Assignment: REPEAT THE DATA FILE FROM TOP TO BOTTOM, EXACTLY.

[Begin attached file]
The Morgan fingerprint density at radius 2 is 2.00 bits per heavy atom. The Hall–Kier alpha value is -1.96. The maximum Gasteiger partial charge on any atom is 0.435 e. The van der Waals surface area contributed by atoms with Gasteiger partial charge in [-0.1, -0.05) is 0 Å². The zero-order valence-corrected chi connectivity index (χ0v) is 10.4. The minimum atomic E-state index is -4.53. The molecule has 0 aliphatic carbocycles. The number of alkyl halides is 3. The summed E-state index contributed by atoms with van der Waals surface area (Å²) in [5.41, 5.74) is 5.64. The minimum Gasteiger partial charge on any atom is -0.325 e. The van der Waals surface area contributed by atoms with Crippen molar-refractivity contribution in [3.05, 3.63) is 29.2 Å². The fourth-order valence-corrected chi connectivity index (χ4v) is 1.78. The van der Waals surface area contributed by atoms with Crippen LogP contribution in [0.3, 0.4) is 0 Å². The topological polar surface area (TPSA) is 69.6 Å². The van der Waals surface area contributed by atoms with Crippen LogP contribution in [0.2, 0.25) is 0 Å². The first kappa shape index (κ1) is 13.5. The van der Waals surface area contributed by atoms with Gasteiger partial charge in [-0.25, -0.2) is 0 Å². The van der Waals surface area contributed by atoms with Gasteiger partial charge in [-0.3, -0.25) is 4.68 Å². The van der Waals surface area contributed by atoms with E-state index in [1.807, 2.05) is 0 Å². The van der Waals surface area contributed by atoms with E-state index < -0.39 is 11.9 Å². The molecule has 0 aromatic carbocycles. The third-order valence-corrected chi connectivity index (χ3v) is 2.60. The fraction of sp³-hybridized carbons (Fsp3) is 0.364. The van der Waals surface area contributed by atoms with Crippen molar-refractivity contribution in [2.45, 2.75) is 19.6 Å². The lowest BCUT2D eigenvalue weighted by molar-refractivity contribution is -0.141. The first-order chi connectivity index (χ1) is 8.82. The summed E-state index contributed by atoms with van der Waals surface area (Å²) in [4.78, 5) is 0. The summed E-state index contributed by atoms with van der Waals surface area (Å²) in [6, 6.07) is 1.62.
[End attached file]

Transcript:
The Morgan fingerprint density at radius 2 is 2.00 bits per heavy atom. The Hall–Kier alpha value is -1.96. The maximum Gasteiger partial charge on any atom is 0.435 e. The van der Waals surface area contributed by atoms with Gasteiger partial charge in [-0.1, -0.05) is 0 Å². The zero-order valence-corrected chi connectivity index (χ0v) is 10.4. The minimum atomic E-state index is -4.53. The molecule has 0 aliphatic carbocycles. The number of alkyl halides is 3. The summed E-state index contributed by atoms with van der Waals surface area (Å²) in [5.41, 5.74) is 5.64. The minimum Gasteiger partial charge on any atom is -0.325 e. The van der Waals surface area contributed by atoms with Crippen molar-refractivity contribution in [3.05, 3.63) is 29.2 Å². The fourth-order valence-corrected chi connectivity index (χ4v) is 1.78. The van der Waals surface area contributed by atoms with Crippen LogP contribution in [0.3, 0.4) is 0 Å². The topological polar surface area (TPSA) is 69.6 Å². The van der Waals surface area contributed by atoms with Crippen LogP contribution in [0.2, 0.25) is 0 Å². The first kappa shape index (κ1) is 13.5. The van der Waals surface area contributed by atoms with Gasteiger partial charge in [-0.25, -0.2) is 0 Å². The van der Waals surface area contributed by atoms with Gasteiger partial charge in [-0.3, -0.25) is 4.68 Å². The van der Waals surface area contributed by atoms with E-state index in [1.807, 2.05) is 0 Å². The van der Waals surface area contributed by atoms with E-state index < -0.39 is 11.9 Å². The molecule has 0 aromatic carbocycles. The third-order valence-corrected chi connectivity index (χ3v) is 2.60. The fraction of sp³-hybridized carbons (Fsp3) is 0.364. The van der Waals surface area contributed by atoms with Crippen molar-refractivity contribution in [2.45, 2.75) is 19.6 Å². The lowest BCUT2D eigenvalue weighted by molar-refractivity contribution is -0.141. The first-order chi connectivity index (χ1) is 8.82. The summed E-state index contributed by atoms with van der Waals surface area (Å²) in [4.78, 5) is 0. The summed E-state index contributed by atoms with van der Waals surface area (Å²) in [6, 6.07) is 1.62.